Do I have anything positive to say about this? Well, the music’s okay, and there’s the barest nub of a good idea buried in all this burbling nonsense. If Mark Hicks had taken on, say, a production designer, an editor (interesting fact- I can find no credit for an editor), a cinematographer, etc... well, it’d still be a story with no likable characters and no structure. The point is, you can’t leap before you can crawl, and you can’t create an ambitious space opera without an understanding of the basics of storytelling, or the understanding that people do not like looking at vomit. ACTIUM MAXIMUS is so astoundingly clueless that it stands as a landmark in bad moviemaking.
That said, I think I like it more than DOWN TO YOU.
Written and Directed by Mark Hicks
Wednesday, September 23, 2009
9 has all the earmarks of being the kind of quirky, offbeat, and original sci-fi picture that we want to see more of. It has a great premise, a unique aesthetic, and an undeniable charm. Which is why it’s so disappointing that it’s merely good, and rather conventional. Directed by Shane Acker, who expanded a short student film into a feature, this animated postapocalyptic saga just about holds together, but seems strangely unambitious.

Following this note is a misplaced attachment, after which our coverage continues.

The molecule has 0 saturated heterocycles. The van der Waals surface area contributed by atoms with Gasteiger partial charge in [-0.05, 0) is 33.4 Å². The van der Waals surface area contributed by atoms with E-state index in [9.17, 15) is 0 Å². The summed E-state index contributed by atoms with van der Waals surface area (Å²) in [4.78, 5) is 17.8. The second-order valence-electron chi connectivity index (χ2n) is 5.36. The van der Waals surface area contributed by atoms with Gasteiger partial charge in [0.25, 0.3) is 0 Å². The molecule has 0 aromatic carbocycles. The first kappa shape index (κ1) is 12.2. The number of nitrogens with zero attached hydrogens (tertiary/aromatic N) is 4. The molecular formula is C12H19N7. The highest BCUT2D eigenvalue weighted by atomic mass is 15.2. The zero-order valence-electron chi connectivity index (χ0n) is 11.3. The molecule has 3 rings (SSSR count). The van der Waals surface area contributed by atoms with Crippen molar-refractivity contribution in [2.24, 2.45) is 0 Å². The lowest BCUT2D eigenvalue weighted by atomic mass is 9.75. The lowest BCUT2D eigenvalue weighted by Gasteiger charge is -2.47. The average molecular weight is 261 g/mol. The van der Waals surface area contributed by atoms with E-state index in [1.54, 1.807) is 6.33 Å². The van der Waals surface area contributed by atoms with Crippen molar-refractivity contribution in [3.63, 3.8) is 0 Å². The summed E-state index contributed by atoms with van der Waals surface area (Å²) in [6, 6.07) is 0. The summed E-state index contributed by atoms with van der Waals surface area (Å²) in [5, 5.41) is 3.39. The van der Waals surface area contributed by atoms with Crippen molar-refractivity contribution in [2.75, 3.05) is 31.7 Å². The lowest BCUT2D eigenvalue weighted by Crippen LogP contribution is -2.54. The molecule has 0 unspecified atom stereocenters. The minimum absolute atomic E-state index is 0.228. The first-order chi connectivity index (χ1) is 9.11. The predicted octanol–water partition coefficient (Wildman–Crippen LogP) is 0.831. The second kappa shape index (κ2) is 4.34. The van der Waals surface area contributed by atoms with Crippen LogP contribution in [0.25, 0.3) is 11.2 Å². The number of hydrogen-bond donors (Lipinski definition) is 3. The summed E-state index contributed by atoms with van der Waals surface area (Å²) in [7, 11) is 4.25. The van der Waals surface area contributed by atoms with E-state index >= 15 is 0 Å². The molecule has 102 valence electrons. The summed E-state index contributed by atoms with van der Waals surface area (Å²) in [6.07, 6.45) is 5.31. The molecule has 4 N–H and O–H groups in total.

The title character, voiced by Elijah Wood is a creature of cloth and metal, given life by a dying scientist (Alan Oppenheimer) near the end of a war between man and machine. He wanders a wasteland, and meets another sack-cloth creature like him, named 2 (Martin Landau), before 2 is snatched away by a terrifying metallic beast. 9 falls in with a handful of creatures like him, all numbered, living in an old church under the direction of the cantankerous 1 (Christopher Plummer). 9 and 5 (John C. Reilly) set out to rescue 2 from the factory where he has been taken, but things go awry and our hero ends up reviving the vicious master machine that started the war against all life to begin with. To really set things right, 9 and his companions must discover more about where they came from, and about the device that brought him to life to begin with.
The film makes a severe misstep early on in having 9 accidentally bring the machine god back to life, through an act so careless it makes us lose sympathy for our protagonist for being so dumb. It’s not something that can be explained by the character’s personality- say, an unquenchable curiosity or some drive he can’t control- because he hasn’t yet fully developed one, and the entire sequence comes off as the film writing itself into a corner and having to cheat to get back out. It took a long time for the picture to start worming its way back into my good graces after that.